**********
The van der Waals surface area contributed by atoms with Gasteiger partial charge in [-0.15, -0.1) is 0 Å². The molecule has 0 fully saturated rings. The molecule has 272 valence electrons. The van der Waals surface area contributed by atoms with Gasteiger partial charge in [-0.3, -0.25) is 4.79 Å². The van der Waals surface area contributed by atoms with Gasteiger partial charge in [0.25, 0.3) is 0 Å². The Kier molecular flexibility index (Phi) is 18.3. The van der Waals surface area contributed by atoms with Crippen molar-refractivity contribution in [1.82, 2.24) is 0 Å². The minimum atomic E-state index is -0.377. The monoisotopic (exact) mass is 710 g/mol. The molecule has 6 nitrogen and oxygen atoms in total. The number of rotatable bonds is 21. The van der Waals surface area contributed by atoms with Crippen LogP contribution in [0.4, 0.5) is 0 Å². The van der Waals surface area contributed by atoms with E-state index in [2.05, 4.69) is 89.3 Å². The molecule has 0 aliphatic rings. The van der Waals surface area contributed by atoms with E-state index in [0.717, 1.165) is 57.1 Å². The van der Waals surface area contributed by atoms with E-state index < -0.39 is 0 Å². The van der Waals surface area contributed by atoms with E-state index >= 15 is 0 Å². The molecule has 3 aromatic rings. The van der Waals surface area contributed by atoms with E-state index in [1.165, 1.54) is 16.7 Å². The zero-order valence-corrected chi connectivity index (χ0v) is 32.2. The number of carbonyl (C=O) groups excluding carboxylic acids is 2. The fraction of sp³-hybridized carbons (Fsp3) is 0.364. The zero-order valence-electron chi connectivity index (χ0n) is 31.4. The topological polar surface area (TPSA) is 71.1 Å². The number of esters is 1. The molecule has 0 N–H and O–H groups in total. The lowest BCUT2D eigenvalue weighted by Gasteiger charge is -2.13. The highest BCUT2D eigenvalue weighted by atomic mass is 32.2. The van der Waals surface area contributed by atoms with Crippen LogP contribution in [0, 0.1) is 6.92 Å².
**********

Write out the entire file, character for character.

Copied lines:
The van der Waals surface area contributed by atoms with Gasteiger partial charge in [-0.15, -0.1) is 0 Å². The molecule has 0 fully saturated rings. The molecule has 272 valence electrons. The van der Waals surface area contributed by atoms with Gasteiger partial charge in [-0.3, -0.25) is 4.79 Å². The van der Waals surface area contributed by atoms with Gasteiger partial charge in [0.25, 0.3) is 0 Å². The Kier molecular flexibility index (Phi) is 18.3. The van der Waals surface area contributed by atoms with Crippen molar-refractivity contribution in [1.82, 2.24) is 0 Å². The minimum atomic E-state index is -0.377. The monoisotopic (exact) mass is 710 g/mol. The molecule has 6 nitrogen and oxygen atoms in total. The number of rotatable bonds is 21. The van der Waals surface area contributed by atoms with Crippen LogP contribution in [0.4, 0.5) is 0 Å². The van der Waals surface area contributed by atoms with E-state index in [2.05, 4.69) is 89.3 Å². The molecule has 0 aliphatic rings. The van der Waals surface area contributed by atoms with E-state index in [0.717, 1.165) is 57.1 Å². The van der Waals surface area contributed by atoms with E-state index < -0.39 is 0 Å². The van der Waals surface area contributed by atoms with E-state index >= 15 is 0 Å². The molecule has 3 aromatic rings. The van der Waals surface area contributed by atoms with E-state index in [1.165, 1.54) is 16.7 Å². The zero-order valence-corrected chi connectivity index (χ0v) is 32.2. The number of carbonyl (C=O) groups excluding carboxylic acids is 2. The fraction of sp³-hybridized carbons (Fsp3) is 0.364. The zero-order valence-electron chi connectivity index (χ0n) is 31.4. The topological polar surface area (TPSA) is 71.1 Å². The number of esters is 1. The molecule has 0 N–H and O–H groups in total. The lowest BCUT2D eigenvalue weighted by Gasteiger charge is -2.13. The highest BCUT2D eigenvalue weighted by atomic mass is 32.2. The van der Waals surface area contributed by atoms with Crippen LogP contribution in [0, 0.1) is 6.92 Å².